Manitoba Music's Aboriginal Music Program Celebrates A Decade

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The C-Weed Band

Manitoba Music is celebrating the 10th anniversary of one of its most acclaimed initiatives, the Aboriginal Music Program (AMP).

The Pyramid Cabaret is set to host the birthday party on June 21, National Aboriginal Day, featuring an open mic hosted by The C-Weed Band along with appearances by Eagle & Hawk, Joe Maxim Band, Ali Fontaine, Winnipeg Boyz, and many more. Kicking off at 9 p.m. with emcee Miss Melissa of NCI FM, the event is free for Manitoba Music members and $10 at the door.

Since its launch in 2004, the Aboriginal Music Program has delivered groundbreaking projects and services to help First Nation, Métis, and Inuit people develop sustainable careers in Manitoba’s music industry. It remains the first and only program dedicated to Aboriginal musicians and industry in North America. Made possible through the support of the Government of Canada, the Province of Manitoba, FACTOR, and Manitoba Film & Music, the program is a driving force behind a vibrant Aboriginal music community in Manitoba. 

Over the years, AMP has presented market development showcases of Aboriginal talent in Manitoba and in key national and international industry markets. Native America North, a partnership with Canada Council for the Arts, has helped acts like Tanya Tagaq, Leela Gilday, and Indian City connect with influential industry in markets including New York, Toronto, and Montreal.

AMP has produced numerous professional development initiatives, including workshops, panels, and one-on-one mentoring opportunities for emerging artists as well as youth, including its acclaimed Aboriginal Music Mentors series. The program also hosts, a hub of information for and about the Aboriginal music industry in Manitoba, offering concert listings, news, resources, and an online directory of Manitobans working in music. 

One of AMP’s flagship initiatives, the Aboriginal Music Performers Camp (AMP Camp), has offered emerging and mid-career Aboriginal recording artists from across Canada an opportunity to develop their business skills and artistic abilities. The one-week residency, a partnership with Canada Council, has featured celebrated faculty for seven iterations. The list of past participants reads like a veritable who’s who of the Aboriginal music community, including acclaimed artists and award winners Don Amero, Inez Jasper, Shy-Anne Hovorka, Tracy Bone, and Cris Derksen.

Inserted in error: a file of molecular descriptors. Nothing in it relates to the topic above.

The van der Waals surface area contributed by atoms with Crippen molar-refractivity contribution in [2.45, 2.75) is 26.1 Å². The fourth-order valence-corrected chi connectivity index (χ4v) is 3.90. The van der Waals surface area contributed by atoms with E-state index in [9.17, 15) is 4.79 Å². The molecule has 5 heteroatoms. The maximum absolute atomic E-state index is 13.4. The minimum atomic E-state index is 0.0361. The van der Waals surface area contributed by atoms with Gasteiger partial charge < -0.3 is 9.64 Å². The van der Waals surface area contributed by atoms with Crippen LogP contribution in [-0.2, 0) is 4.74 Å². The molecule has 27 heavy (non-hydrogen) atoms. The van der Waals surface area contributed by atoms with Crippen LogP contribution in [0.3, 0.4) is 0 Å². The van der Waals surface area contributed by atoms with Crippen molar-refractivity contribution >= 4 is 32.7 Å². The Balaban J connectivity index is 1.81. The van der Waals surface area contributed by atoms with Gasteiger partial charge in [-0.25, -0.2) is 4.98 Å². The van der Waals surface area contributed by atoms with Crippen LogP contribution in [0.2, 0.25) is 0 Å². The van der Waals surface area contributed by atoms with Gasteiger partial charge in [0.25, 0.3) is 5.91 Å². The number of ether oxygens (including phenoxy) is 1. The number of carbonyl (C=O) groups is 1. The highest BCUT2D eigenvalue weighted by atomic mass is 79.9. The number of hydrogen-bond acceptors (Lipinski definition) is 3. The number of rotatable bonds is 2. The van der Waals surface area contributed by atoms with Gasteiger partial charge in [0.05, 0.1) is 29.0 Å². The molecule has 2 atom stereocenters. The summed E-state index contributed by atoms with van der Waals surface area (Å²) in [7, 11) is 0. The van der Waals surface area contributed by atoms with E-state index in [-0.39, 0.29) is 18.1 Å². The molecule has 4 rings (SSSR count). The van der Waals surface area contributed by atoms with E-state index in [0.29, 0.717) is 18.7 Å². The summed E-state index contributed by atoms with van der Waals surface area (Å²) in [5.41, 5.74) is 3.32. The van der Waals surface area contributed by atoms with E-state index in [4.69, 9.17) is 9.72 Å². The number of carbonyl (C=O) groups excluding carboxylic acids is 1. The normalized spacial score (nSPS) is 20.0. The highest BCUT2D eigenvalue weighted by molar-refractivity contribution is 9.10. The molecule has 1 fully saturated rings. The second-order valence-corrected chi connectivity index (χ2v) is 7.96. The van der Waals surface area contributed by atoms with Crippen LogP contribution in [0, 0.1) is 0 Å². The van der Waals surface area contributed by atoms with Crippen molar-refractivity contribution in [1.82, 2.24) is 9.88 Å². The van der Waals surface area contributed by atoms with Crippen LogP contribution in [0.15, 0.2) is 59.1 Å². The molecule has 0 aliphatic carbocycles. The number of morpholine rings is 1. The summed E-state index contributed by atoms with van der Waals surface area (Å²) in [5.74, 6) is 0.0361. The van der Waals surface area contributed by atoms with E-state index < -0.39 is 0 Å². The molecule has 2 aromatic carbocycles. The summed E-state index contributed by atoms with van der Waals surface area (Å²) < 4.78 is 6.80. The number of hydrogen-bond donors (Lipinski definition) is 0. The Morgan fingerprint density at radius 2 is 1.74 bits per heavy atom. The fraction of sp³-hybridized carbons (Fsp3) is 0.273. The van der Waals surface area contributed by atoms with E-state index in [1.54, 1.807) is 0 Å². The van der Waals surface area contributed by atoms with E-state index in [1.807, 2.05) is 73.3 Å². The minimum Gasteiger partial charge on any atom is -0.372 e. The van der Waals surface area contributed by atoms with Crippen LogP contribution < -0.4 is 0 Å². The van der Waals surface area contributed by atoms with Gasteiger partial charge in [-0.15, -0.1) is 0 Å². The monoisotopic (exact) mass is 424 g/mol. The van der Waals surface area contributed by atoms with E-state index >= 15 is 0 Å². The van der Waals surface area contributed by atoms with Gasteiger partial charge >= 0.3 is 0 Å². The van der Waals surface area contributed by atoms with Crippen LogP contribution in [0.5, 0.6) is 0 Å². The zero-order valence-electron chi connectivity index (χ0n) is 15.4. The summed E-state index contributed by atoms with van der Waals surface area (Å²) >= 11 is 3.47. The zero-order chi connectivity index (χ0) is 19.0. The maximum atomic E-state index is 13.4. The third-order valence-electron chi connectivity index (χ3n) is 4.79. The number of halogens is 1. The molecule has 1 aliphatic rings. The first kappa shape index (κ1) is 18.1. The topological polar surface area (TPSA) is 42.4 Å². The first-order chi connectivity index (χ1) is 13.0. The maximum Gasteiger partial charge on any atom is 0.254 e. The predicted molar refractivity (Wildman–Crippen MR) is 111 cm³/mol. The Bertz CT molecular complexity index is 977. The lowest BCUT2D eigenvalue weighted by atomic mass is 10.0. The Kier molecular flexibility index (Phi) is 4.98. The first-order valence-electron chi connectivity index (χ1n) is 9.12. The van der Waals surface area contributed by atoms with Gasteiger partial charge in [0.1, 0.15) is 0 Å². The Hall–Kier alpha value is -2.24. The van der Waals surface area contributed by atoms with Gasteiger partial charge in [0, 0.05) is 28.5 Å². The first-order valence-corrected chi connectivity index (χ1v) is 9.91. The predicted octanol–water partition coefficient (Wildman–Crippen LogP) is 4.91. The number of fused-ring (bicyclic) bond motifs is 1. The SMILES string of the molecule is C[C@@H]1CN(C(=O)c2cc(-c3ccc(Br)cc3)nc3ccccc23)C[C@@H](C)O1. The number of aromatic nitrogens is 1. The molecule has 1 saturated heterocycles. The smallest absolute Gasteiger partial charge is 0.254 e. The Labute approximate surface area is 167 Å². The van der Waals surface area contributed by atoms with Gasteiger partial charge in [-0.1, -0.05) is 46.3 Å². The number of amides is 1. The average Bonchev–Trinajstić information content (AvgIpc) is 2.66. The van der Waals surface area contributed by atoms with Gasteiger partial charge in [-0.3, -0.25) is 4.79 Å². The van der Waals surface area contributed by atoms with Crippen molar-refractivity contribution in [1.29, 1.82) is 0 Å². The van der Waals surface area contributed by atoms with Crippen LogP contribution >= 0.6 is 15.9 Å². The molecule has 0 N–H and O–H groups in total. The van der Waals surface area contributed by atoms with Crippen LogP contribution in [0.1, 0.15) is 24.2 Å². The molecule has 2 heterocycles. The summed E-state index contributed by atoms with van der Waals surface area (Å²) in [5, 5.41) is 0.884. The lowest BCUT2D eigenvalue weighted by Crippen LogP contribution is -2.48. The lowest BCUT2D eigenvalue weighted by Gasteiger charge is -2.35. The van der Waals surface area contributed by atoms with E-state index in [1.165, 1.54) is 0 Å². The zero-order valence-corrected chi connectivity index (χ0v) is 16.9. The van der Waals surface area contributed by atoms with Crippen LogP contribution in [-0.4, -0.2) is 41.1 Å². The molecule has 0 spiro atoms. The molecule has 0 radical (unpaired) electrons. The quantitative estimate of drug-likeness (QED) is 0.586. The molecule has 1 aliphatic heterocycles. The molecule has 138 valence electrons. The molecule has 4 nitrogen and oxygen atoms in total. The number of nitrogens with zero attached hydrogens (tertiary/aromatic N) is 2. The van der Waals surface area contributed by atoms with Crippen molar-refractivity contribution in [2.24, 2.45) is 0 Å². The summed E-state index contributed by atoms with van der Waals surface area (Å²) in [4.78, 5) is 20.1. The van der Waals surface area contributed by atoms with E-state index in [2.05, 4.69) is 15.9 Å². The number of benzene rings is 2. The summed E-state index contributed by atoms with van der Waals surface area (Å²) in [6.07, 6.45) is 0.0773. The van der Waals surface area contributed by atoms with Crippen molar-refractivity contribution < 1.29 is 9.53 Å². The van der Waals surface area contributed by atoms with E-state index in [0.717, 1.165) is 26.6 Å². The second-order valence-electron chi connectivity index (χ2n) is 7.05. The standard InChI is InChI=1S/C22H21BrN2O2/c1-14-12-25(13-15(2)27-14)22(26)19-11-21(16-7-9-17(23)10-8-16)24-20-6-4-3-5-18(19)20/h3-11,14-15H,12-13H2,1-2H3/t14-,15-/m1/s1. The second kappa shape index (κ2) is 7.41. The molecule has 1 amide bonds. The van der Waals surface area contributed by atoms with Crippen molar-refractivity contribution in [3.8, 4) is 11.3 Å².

“The Aboriginal Music Program has been integral in my growth and understanding of the music industry," says Don Amero, who has earned awards and accolades, including a JUNO Award nod, and who now sits on Manitoba Music's board of directors. "I know that my success in music is a direct result of the mentorship offered through AMP and specifically at AMP Camp.”

“The Aboriginal Music Program continues to be one of Manitoba Music’s most important programs. A big thank you to all of the talented, generous, and dedicated musicians and entrepreneurs from within our province and beyond our borders who have participated, supported, mentored, learned, and shared with us over the past decade. We’d also like to thank our funders and government partners for recognizing the continuing significance of this program,” said Manitoba Music’s executive director, Sara Stasiuk.

AMP was first helmed by then program director Errol Ranville, a three-time JUNO nominee and legend on the Canadian music landscape, and who will be on hand to host with his act The C-Weed Band at the June 21 celebration. Ranville helped to develop the initial framework of the program and did significant outreach into the Aboriginal music communities of Manitoba before handing over the reins to Alan Greyeyes, who has managed the program since 2006 when Ranville left to help launch the Manito Ahbee Festival.

Greyeyes has since become an integral and inimitable figure in the Canadian music industry, mentoring countless artists and emerging industry workers, volunteering as a board member of Aboriginal Music Manitoba and the Manito Ahbee Festival, and helping to launch Winnipeg’s acclaimed Aboriginal Music Week festival. Greyeyes was honoured with a Future Leaders of Manitoba award in 2013 for his dedication to the arts.

AMP delivers projects and services that respond to the needs of the industry as identified by a steering committee of Aboriginal music industry stakeholders from Manitoba, including NCI FM's Dave McLeod and Melissa Spence, Stuart Desnomie (Arts Branch), hip hop producer Tim Hill, and recording artists Desiree Dorion, Leroy Constant, Vince Fontaine, JC Campbell, Jerry Sereda, Don Amero, and Tracy Bone.

For more information about the Aboriginal Music Program and the 10th anniversary event, please visit

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